India: Not Allowed

India’s central bank is opposed to cryptocurrencies given that they can be a channel for money laundering and terrorist financing. Nevertheless, the Reserve Bank of India has a group studying whether digital currencies backed by global central banks can be used as legal tender. Currently, the use of cryptocurrencies is a violation of foreign-exchange rules.

Russia: ‘Pyramid Schemes’

Russia’s central bank has expressed concerns about potential risks from digital currencies, with Governor Elvira Nabiullina saying “we don’t legalize pyramid schemes” and “we are totally opposed to private money, no matter if it is in physical or virtual form.” For the moment, the Bank of Russia prefers to delay a decision on regulating the financial instruments unless President Vladimir Putin pushes for action sooner. The central bank will work with prosecutors to block websites that allow retail investors access to bitcoin exchanges, according to Sergey Shvetsov, a deputy governor.

Turkey: Important Element

Digital currencies may contribute to financial stability if designed well, Turkish Central Bank Governor Murat Cetinkaya said in Istanbul earlier this month. Digital currencies pose new risks to central banks, including their control of money supply and price stability, and the transmission of monetary policy, Cetinkaya said. Even so, the Turkish central banker said that digital currencies may be an important element for a cashless economy, and the technologies used can help speed up and make payment systems more efficient.

Netherlands: Most Daring

The Dutch have been among the most daring when it comes to experimenting with digital currencies. Two years ago the central bank created its own cryptocurrency called DNBcoin -- for internal circulation only -- to better understand how it works. Presenting the results last year, Ron Berndsen, who was in charge of the project, said blockchain may be “naturally applicable” in the settlement of complex financial transactions.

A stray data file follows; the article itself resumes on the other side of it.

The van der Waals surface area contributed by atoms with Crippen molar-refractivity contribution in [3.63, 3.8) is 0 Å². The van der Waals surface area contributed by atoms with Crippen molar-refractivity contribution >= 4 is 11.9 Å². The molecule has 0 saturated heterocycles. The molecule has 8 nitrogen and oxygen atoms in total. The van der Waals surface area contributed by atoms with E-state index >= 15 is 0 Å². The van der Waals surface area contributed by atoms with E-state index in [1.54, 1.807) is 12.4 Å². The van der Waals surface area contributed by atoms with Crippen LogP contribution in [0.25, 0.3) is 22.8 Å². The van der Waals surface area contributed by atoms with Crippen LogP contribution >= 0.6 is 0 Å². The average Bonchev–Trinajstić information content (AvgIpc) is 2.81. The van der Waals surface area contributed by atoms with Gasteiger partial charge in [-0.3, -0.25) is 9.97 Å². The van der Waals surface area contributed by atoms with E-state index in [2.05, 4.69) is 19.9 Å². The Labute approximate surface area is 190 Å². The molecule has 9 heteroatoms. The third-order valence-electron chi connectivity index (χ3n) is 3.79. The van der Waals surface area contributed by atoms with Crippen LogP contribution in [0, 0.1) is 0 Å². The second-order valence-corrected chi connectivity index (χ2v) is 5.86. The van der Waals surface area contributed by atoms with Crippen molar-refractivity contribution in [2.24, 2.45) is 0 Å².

Morocco: Violating Law

Representing one of the more stringent reactions, the country has deemed that all transactions involving virtual currencies as violating exchange regulations and punishable by law. Cryptocurrencies amount to a hidden payment system, not backed by any institution and involving significant risks for their users, authorities said in a statement this month.

Bank for International Settlements: Can’t Ignore

The central bank for central banks has said that policymakers can’t ignore the growth of cryptocurrencies and will likely have to consider whether it makes sense for them to issue their own digital currencies at some point. “Bitcoin has gone from being an obscure curiosity to a household name,” the BIS said in September. One option is a currency available to the public, with only the central bank able to issue units that would be directly convertible to cash and reserves. There might be a greater risk of bank runs, however, and commercial lenders might face a shortage of deposits. Privacy could also be a concern.

Agustin Carstens, the incoming head of the BIS, told Bloomberg that bitcoin deserves close scrutiny. "Anything that grows in price as fast as bitcoin has done it, without having a real clear understanding of what is behind it, should at least raise some eyebrows," he said.

By Eric Lam — With assistance by Pooi Koon Chong, Suttinee Yuvejwattana, Siegfrid Alegado, Yinan Zhao, Paul Abelsky, Ahmed Feteha, Mark Deen, Jill Ward, Anirban Nag, Peter Levring, Kati Pohjanpalo, Nick Rigillo, Piotr Skolimowski, Toru Fujioka, Jiyeun Lee, Hannah Dormido, and Jeanna Smialek